Elizabeth Horne

Michelle Keefe brings the Scandinavian principles of simplicity to a dated Cape Cod cottage, and the result is a breezy retreat made for easy seaside living.

By Taylor Eisenhauer

When Michelle Keefe and her husband, Harry Schechter, purchased their Cape Cod summer home in Pocasset, Massachusetts, they knew they had work ahead of them. Originally built in the 1930s, the cottage underwent an “unfortunate update,” as Keefe calls it, in the 1970s. Translation: vinyl siding, carpeting in the kitchen(!), and an abundance of linoleum. But the challenge was what drew Keefe and Schechter to the 1,224-square-foot house in the first place—plus, it had loads of beachy potential.

Courtesy of homeowner

“Everything in the house was meant to make life easier down here,” says Keefe, who drew inspiration from Scandinavian minimalism to create a comfortable space for her family. She sought to minimize time spent cleaning, to make entertaining easy, and to keep her kids outside by making the outdoors accessible and welcoming.

To bring the cottage back to its original splendor, Keefe also called upon elements of classic Cape Cod design—cedar shingles, wood floors, and an open porch. The result? A no-fuss, warmth-infused home. “It’s a special place for us,” Keefe says. “A little slice of heaven.”

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Replicate Keefe’s style—and create your own piece of paradise—by following these tips for simplifying your space.

Courtesy of homeowner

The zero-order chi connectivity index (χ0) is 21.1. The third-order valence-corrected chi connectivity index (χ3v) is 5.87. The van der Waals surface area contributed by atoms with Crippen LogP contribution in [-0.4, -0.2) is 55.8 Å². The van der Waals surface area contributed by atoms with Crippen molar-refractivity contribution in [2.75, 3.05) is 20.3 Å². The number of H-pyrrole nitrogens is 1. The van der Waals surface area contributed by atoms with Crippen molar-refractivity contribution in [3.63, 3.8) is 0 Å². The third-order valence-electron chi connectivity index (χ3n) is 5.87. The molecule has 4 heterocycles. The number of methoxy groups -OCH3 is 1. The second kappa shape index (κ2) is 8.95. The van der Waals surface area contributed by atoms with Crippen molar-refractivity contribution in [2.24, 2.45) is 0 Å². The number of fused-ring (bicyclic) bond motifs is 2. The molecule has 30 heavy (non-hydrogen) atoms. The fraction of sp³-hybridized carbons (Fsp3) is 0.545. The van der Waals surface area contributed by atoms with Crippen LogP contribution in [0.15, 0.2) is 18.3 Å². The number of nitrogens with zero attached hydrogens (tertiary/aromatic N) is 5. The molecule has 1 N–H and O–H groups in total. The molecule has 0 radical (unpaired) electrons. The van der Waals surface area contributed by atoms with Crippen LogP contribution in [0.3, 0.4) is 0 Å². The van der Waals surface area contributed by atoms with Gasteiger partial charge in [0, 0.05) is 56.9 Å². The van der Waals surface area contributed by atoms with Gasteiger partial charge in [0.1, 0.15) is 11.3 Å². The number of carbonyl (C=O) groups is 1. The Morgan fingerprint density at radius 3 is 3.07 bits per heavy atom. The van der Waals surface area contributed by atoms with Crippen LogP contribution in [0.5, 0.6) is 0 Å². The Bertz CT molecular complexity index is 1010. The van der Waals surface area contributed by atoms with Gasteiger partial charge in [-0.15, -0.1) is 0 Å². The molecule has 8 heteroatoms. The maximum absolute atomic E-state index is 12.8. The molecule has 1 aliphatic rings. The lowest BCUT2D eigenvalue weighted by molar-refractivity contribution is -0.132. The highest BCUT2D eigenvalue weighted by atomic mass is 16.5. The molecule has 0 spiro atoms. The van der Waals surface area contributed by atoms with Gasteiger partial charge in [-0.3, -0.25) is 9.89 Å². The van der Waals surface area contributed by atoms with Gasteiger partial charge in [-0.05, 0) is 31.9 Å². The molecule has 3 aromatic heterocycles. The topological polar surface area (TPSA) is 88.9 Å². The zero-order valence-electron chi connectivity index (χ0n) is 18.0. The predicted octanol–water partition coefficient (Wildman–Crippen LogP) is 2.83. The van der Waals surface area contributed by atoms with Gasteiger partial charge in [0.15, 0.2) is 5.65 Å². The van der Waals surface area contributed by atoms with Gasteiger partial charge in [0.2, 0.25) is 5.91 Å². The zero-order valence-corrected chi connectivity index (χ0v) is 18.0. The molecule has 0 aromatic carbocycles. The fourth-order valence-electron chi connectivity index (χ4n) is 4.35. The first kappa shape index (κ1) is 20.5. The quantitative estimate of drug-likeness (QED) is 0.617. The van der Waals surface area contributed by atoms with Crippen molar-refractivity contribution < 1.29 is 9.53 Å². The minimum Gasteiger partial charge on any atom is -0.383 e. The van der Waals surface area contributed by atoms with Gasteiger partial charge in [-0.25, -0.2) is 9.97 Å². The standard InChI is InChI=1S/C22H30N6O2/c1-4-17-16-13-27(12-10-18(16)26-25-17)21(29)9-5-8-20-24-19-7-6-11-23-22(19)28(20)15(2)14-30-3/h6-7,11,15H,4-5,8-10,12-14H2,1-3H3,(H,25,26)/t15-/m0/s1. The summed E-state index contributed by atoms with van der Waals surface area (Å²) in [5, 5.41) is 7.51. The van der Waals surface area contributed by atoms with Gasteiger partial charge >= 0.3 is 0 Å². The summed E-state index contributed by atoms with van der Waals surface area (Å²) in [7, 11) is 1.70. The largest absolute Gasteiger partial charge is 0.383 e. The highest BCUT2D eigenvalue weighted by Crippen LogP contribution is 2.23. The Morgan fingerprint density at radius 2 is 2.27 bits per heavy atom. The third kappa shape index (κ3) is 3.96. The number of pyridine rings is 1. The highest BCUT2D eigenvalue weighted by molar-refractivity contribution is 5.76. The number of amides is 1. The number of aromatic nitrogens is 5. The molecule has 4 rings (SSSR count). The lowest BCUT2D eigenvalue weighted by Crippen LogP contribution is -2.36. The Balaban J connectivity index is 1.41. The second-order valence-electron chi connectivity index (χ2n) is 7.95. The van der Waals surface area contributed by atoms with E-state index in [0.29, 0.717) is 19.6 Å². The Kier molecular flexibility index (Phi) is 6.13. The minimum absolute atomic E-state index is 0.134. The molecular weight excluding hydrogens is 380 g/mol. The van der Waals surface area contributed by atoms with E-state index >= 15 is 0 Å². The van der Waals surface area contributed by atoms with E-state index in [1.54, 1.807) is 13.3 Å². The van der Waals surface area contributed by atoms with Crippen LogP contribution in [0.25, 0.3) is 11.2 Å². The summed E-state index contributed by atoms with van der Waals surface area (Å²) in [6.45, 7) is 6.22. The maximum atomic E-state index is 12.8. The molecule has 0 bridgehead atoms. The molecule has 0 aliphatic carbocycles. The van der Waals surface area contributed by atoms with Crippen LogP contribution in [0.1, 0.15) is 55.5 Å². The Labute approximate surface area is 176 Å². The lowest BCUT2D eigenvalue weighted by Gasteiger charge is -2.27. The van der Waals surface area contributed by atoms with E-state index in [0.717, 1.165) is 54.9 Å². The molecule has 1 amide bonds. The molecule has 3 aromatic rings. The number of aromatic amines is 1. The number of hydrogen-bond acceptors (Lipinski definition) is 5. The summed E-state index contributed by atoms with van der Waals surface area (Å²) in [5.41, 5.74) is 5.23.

Elizabeth Horne

Lighten the interiors

With its original dark paneling, the house felt small and cramped. Keefe knew a simple coat of white paint (in this case, Simply White by Benjamin Moore) could go a long way in opening up the interiors. “This was the easiest aspect to change, but it created the biggest interior impact,” Keefe says.

Courtesy of homeowner
Elizabeth Horne

Shaker-style cabinets keep things simple in the kitchen, and Keefe chose open shelving on the walls instead of upper cabinetry to keep from weighing down the small space.

Courtesy of homeowner
Elizabeth Horne

Cultivate hygge

If you look closely, you can spot hints of hygge, the Danish concept of cultivating coziness, throughout the house. Keefe transformed the kitchen’s bench seat by ditching the stereo and adding more thoughtful accessories. A snug cushion, sundry pillows, and a monogrammed throw make the nook a much more inviting spot to embrace hygge—no extra ornamentation needed. “Living in a space that is light and joyful manifests into a lifestyle of the same sentiment,” Keefe says.

Courtesy of homeowner
Elizabeth Horne
Elizabeth Horne

Minimize accessories

One of the hallmarks of Scandinavian style is minimalism. Keefe kept the décor simple and purposeful, including only select elements of nautical intrigue. For example, a stately sailboat replica and seashell mirror stand out as maritime focal points against a fresh white canvas.

Courtesy of homeowner
Elizabeth Horne

Open up the porch

Keefe knew her family would only be using the house in the summer, eliminating the need for a covered three-season porch. So they knocked out the porch’s walls, which had been part of the ‘70s-era update, to restore and maintain the spirit of the original cottage. “Having the open porch brought back the summer home feel,” Keefe says. The family savors those warm summer evenings spent lounging on the porch and taking in the views of the harbor—called Hen Cove—just down the street.

Courtesy of homeowner
Elizabeth Horne

Reinvent the backyard

With no outdoor living space, the former backyard appeared desolate and unwelcoming. But by adding a cedar deck and rich mahogany patio furniture—plus a sliding kitchen window—Keefe instantly made an outdoor haven for entertaining with a spacious patio table and a bench seat that doubles as extra seating for guests. “I wanted to create an inviting area for summer meals and play,” says Keefe, who also designed the deck as a drop zone for the kids—a pit stop where they can shed the salt and sand of the day before heading inside.